Walter George Woolnough

From Wikipedia, the free encyclopedia
Jump to: navigation, search

Walter George Woolnough (15 January 1876 – 28 September 1958) was an Australian geologist.[1]

Woolnough was born in Brushgrove, Grafton, New South Wales, and attended Sydney Boys High School (1888-1890),[2] Newington College (1893-1894) [3] and the University of Sydney. In 1897, as an undergraduate, he accompanied Edgeworth David's expedition to Funafuti Atoll, where Charles Darwin's theory of the formation of coral reefs was tested.

Walter George Woolnough was "temporary" adviser to the Commonwealth Government from 1927 to 1941.[4] After visiting North American and Argentinian oilfields in 1930, he encouraged the use of aerial surveys and aerial photos in the search for oil, which he believed would be found in commercial quantities in Australia and New Guinea.[5] In 1932 Woolnough recognised the dome-like structure of Rough Range, Exmouth Gulf, scene of an oil discovery in 1953. His papers on sedimentation in barred basins were influential in oil exploration circles.

A graduate of Sydney University, Woolnough accompanied Edgeworth David to Funafuti Atoll in 1897, and worked in Fiji in 1901 and 1905, recognising the essentially "continental" character of these islands. However his first visit there resulted in a legacy of recurrent thrombosis, which troubled throughout his career.

Woolnough lectured at Adelaide and Sydney Universities to 1911, and in that year he joined J.A. Gilruth's expedition to the Northern Territory, subsequently publishing an important bulletin on the Territory and a geological map of the northern portion, based on H.Y.L. Brown's earlier work, but with considerable additions by Woolnough.

He became foundation Professor of Geology at the University of Western Australia in 1913, remaining there until 1919. In Western Australia he made major studies of "duricrust", a term he coined and on other aspects of geomorphology. Woolnough then joined Brunner Mond Alkali company to seek economic salt deposits in Australia. He travelled widely, and despite the physical disabilities that barred him from a place on Scott's polar expedition in 1910, and from war service, he covered vast distances (1 000 miles on foot in seven weeks) in his work. He was not averse to using camel, bicycle, horse or car however.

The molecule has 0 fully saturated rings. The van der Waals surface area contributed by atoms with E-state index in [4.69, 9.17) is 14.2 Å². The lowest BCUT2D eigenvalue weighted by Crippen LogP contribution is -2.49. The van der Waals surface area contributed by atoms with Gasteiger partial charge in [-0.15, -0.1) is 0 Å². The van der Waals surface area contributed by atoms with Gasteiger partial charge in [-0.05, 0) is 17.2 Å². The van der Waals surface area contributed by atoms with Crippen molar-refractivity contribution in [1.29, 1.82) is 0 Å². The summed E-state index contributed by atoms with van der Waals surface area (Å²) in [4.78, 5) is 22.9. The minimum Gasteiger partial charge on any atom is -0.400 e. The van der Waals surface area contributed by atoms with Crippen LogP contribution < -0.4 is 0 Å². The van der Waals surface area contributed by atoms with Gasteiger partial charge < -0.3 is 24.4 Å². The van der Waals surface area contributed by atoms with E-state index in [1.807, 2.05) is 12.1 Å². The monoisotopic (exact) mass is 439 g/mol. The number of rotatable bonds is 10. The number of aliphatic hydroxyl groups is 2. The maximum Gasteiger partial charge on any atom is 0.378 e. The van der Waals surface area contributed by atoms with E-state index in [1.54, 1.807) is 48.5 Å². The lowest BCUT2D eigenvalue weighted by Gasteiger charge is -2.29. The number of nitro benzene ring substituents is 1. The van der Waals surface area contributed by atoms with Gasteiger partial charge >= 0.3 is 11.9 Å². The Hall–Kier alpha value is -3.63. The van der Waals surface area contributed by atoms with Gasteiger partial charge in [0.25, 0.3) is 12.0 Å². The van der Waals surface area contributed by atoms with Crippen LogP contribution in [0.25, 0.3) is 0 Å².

Woolnough reviewed the then known iron ore occurrences of Australia for the Commonwealth, and because of the apparent limited supply an embargo (lasting until 1960) was placed on export of iron ore, a year before his retirement in 1941.[6]

After retiring Woolnough carried out consulting for the next ten years, but turned increasingly to bibliographic and translating work, as his health deteriorated, and supported himself by translating scientific articles from more than a dozen languages. The first D.Sc. of Sydney University he was honoured by numerous other organisations. His name is commemorated in the Woolnough Lecture Theatre at UWA,[7] Woolnough Hills, W.A., the Woolnough Geological Library at the University of New England and a sea-mount south east of Sydney.

Woolnough was one of the first group of honorary members elected by the Geological Society of Australia in 1957 [8]

Woolnough was awarded the Clarke Medal by the Royal Society of New South Wales in 1933.[9]

See also[edit]

References[edit]

  1. ^ Woolnough, Walter George (1876 - 1958) Australian Dictionary of Biography Retrieved 20 June 2014.
  2. ^ Sydney a Boys High School Retrieved 20 June 2014.
  3. ^ Newington College Register of Past Students 1863-1998 (Syd, 1999) pp 221
  4. ^ p.101.Townley, K. 1976,History of the Bureau of Mineral Resources, Geeology and Geophysics in Johns, R. K. (Robert Keith); Johns, R. K. (Robert Keith), (ed.); Australia. Bureau of Mineral Resources, Geology and Geophysics (1976), History and role of government geological surveys in Australia, Govt. Printer, ISBN 978-0-7243-2497-2  Townley states 'then Professor of Geology (1927) at UWA as Geological Adviser to the Department of the Interior; he was supported and directed by the Commonwealth Oil Advisory Committee'
  5. ^ Woolnough, W. G. (Walter George) (1933), Report on aerial survey operations in Australia during 1932, L.F. Johnston, Commonwealth Government, retrieved 25 December 2015 
  6. ^ "Dr. W. G. Woolnough Retires.". The Telegraph (Brisbane, Qld. : 1872 - 1947) (Brisbane, Qld.: National Library of Australia). 15 January 1941. p. 5 Edition: CITY FINAL LAST MINUTE NEWS. Retrieved 25 December 2015. 
  7. ^ https://www.extension.uwa.edu.au/room/424
  8. ^ http://sydney.edu.au/science/about_us/fame_woolnough.shtml
  9. ^ Woolnough, Walter George (1876 - 1958) Bright Sparcs, University of Melbourne
Awards
Preceded by
Harold Curlewis
Schofield Scholarship
Dux of Newington College

1894
Succeeded by
George Harker
Preceded by
Frederick Chapman
Clarke Medal
1933
Succeeded by
Edward Sydney Simpson